Sit, speak, and play dead — dogs can learn plenty of tricks, if you’re willing to take a little time to teach them.
But the best trick of all comes naturally: Pets can chase away asthma and allergies the way a guard dog can scare off burglars — and it doesn’t take a loud bark or a lot of teeth.
Moms with pets have healthier kids
In fact, even a lazy old cat has this power — because kids born to mothers who had pets during pregnancy have lower levels of the IgE antibodies linked to allergies and asthma.
Researchers at Henry Ford Hospital in Detroit tested those antibody levels in 1,187 babies at birth, six months, and two years, and found that the kids who had prenatal pet exposure had up to 33 percent fewer than children from petless homes.
The biggest benefit went to children of European, Asian, or Middle Eastern descent, who got the full 33 percent drop.
For black children, the difference was only 10 percent — but still enough to put them at least a baby step ahead of asthma and allergies, and that’s nothing to sneeze at.
Babies born vaginally to women with pets also got a bigger boost, with IgE levels 16 percent lower than C-section infants.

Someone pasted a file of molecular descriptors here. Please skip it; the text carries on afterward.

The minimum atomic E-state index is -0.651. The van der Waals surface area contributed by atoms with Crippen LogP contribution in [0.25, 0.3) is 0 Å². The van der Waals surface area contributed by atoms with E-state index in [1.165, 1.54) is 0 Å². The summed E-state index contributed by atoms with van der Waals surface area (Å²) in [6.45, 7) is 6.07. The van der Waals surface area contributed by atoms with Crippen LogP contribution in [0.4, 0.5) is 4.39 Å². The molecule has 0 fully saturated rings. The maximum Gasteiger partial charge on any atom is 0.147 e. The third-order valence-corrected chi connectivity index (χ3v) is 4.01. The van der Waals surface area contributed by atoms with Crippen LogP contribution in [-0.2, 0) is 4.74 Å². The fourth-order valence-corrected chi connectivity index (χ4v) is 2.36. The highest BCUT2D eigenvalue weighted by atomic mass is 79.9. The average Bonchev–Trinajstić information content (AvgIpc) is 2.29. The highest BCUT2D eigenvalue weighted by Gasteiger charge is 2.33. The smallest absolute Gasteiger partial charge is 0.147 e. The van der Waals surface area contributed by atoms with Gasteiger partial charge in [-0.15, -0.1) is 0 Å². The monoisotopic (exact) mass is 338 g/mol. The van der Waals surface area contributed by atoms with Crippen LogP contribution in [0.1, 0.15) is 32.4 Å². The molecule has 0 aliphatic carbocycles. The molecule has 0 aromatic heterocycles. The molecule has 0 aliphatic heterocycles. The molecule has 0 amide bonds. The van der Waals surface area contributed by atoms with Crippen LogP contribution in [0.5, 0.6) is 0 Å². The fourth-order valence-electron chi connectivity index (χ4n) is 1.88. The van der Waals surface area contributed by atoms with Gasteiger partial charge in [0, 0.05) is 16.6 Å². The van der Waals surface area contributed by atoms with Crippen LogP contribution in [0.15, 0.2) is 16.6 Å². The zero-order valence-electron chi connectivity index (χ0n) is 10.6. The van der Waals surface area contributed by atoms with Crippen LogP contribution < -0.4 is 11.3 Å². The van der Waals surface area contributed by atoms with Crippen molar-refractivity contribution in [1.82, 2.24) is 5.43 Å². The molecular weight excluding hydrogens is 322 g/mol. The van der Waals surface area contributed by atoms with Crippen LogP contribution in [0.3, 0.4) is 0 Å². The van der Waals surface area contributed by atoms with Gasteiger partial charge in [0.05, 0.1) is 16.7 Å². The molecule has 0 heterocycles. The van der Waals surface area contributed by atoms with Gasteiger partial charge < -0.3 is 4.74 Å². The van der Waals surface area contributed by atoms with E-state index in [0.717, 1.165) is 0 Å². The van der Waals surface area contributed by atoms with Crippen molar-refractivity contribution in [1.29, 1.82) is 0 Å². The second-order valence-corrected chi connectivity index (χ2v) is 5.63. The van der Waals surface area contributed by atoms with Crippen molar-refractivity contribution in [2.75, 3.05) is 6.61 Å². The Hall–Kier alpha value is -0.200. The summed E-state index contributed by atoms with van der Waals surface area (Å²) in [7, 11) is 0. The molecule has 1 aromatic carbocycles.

Pets may help prevent allergies
In other words, pets don’t always cause allergies and asthma — and they might even prevent them.
But while that means Spot can “stay” in homes with a new baby, there is one threat even the roughest, toughest Rottweiler can’t chase away: mold.
Having this stuff around the house could lead to a childhood of breathing misery.
Researchers examined data on 176 children who were believed to be at high risk for asthma because of a family history of the disease. They also used a test called the environmental relative moldiness index, which measures levels of 36 different types of mold to create an overall “mold burden.”
And that mold brings some burden. Kids from homes with the highest mold burdens were three times more likely to come down with asthma during the seven-year study period than kids with little mold exposure.
The researchers wrote in Annals of Allergy, Asthma & Immunology that parents of kids at risk for asthma should make sure they find and fix water damage and get rid of all the mold — which is pretty good advice for everyone else, too.
Edward Martin is a health journalist who writes about today's most pressing health issues. He chronicles the most cutting-edge alternative methods for beating everything from diabetes to cancer and reports on the latest FDA foul-ups and Big Pharma conspiracies.